Northern wrote: Mon Mar 20, 2023 12:21 pm
To return to the point about sight regulation, I didn’t see any evidence, when shooting various .38 spl loads this weekend, that the sights were regulated by Kimber for some sort of extra powerful Buffalo Bore .357 load, as was discussed in some reviews of the K6S from the earlier days of its production. I’ll explore further but it wasn’t hitting low at 15 yards as would be expected if the earlier sight regulation comments remained true. Like a lot of internet stuff, it may be outdated yet continues to be echoed.
I don't have the receipts on this, as they say, because I'm too lazy to keep good notes and I have the memory of an alcoholic toddler, but my experience in handloading a wide range of bullet weights and velocities in revolvers is that, unless you are talking about distances at which trajectory actually matters, meaning more than 50 yards, bullet weight affects point of impact more than velocity. My observation was that light, slow bullets hit lower than either heavy, slow bullets or heavy, fast bullets. (I don't usually shoot light, fast bullets out of revolvers, but the few I've used also went low, IIRC.) My GP100 has fixed sights and pretty much all 158 grain loads hit close enough to the same place at 50 feet, if you're not scoring Bullseye targets. 125s go quite a bit lower.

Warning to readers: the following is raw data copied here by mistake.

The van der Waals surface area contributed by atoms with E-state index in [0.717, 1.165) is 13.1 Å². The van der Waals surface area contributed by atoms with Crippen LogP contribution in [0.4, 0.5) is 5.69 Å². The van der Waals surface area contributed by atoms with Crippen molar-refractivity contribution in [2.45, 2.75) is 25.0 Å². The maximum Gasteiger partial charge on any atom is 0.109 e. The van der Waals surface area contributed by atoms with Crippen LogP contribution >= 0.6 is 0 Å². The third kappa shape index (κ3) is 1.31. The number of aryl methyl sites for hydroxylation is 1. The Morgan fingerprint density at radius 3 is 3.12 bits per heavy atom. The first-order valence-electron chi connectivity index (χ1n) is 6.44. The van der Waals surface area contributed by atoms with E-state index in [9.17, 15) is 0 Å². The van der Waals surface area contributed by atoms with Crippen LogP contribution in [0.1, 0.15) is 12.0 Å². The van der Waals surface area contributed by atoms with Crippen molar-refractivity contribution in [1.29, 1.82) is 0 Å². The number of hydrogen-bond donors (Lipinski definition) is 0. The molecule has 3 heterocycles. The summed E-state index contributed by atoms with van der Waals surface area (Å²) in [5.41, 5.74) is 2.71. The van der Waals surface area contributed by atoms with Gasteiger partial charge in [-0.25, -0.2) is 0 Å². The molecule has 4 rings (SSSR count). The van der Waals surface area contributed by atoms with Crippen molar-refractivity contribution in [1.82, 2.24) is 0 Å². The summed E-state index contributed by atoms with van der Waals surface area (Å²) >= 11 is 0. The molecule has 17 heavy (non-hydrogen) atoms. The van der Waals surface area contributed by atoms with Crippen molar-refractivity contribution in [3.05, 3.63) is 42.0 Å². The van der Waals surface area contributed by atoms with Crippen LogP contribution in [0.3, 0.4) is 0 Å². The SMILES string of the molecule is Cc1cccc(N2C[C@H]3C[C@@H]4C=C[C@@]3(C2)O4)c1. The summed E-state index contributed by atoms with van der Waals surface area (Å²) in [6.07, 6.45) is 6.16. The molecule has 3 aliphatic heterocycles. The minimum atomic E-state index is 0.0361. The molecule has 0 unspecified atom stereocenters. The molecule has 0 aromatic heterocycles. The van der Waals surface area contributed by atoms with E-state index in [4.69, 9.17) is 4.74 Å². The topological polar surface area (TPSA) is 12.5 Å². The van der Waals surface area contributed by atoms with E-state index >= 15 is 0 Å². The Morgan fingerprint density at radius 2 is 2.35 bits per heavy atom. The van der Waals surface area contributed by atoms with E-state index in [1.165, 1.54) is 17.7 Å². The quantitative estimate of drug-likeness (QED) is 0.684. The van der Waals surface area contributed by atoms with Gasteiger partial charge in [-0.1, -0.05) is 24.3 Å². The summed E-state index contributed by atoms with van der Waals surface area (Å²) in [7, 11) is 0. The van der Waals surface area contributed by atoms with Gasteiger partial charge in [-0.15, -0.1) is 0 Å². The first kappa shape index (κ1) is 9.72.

This makes sense to me, because at a given bullet weight, a hot load accelerates the bullet AND the gun more than a light load. The bullet leaves the gun sooner, but the gun rotated faster so the angle of muzzle climb isn't much different.
Of course, if you grip the gun harder when using a hot load than a light load, you've introduced a new variable. If you've actually stiffened your hands, wrists, elbows, etc, I'd expect the hot load to hit lower.
IMR4227: Zero to 900 in 0.001 seconds
I'm only killing paper and my self-esteem.